[Web-SIG] Request for Comments on upcoming WSGI Changes
graham.dumpleton at gmail.com
Tue Sep 22 07:21:13 CEST 2009
2009/9/22 Ian Bicking <ianb at colorstudy.com>:
> On Mon, Sep 21, 2009 at 6:16 PM, Graham Dumpleton
> <graham.dumpleton at gmail.com> wrote:
>> > Of course you can directly use `environ['some_key']` if you know you'll
>> > get the 'right' encoding all the time. But when the encoding changes,
>> > you'll have to fix all your middlewares.
>> > I am missing something?
>> For one, we aren't talking about arbitrary keys needing this treatment.
>> We are only talking about SCRIPT_NAME and PATH_INFO.
> OK, another proposal entirely: we kill SCRIPT_NAME and PATH_INFO, and
> introduce two equivalent variables that hold the NOT url-decoded values. So
> if you request /fran%e7cois then environ['PATH_INFO_RAW'] is '/fran%e7cois'.
> This will be quite disruptive, as these are variables that are frequently
> accessed directly (libraries that expose them as attributes can just turn
> them into properties that do URL decoding, using UTF8). But it's an easy
> fix at least. I would actually want to specify that if we added this key,
> we should disallow the old keys -- terrible confusion could ensue from both
> in the environ. This also fixes the problem with not being able to
> distinguish %2F from /, which isn't a big problem but is annoying, and is
> hiding meaningful information. (I believe the relevant spec does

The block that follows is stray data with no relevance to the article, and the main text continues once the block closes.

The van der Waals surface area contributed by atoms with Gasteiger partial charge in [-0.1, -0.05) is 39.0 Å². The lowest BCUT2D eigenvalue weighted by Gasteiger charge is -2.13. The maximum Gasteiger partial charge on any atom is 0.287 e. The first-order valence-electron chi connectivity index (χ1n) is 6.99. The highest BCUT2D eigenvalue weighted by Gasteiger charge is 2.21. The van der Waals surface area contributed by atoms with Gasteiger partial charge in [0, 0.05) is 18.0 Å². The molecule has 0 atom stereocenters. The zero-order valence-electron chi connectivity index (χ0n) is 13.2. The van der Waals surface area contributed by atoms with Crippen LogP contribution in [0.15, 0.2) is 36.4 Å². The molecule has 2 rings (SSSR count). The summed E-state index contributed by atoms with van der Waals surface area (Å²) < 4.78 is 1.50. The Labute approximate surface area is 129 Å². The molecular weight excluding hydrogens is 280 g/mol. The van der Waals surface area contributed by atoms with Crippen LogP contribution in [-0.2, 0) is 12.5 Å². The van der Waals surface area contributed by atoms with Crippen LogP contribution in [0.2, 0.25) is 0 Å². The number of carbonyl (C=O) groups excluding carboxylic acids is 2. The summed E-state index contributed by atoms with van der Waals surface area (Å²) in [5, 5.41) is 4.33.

> distinguish between these two values -- i.e., ideally decoding should happen
> on path segments, each segment separated by a real /.)
> If we do that, then the only really tricky thing left is HTTP_COOKIE, and
> since the Cookie header is a mess then HTTP_COOKIE will be a mess and we
> just have to figure out a hacky way to deal with that. Maybe
> surrogateescape, but probably just Latin1 would be fine (and easy to do in
> Python 2).
That may be fine for pure Python web servers where you control the
split of REQUEST_URI into SCRIPT_NAME and PATH_INFO in the first place
but don't have that luxury in Apache or via FASTCGI/SCGI/CGI etc as
that is done by the web server. Also, as pointed out in my blog,
because of rewrites in web server, it may be difficult to try and map
SCRIPT_NAME and PATH_INFO back into REQUEST_URI provided to try and
reclaim original characters. There is also the problem that often
FASTCGI totally stuffs up SCRIPT_NAME/PATH_INFO split anyway and
manual overrides needed to tweak them.
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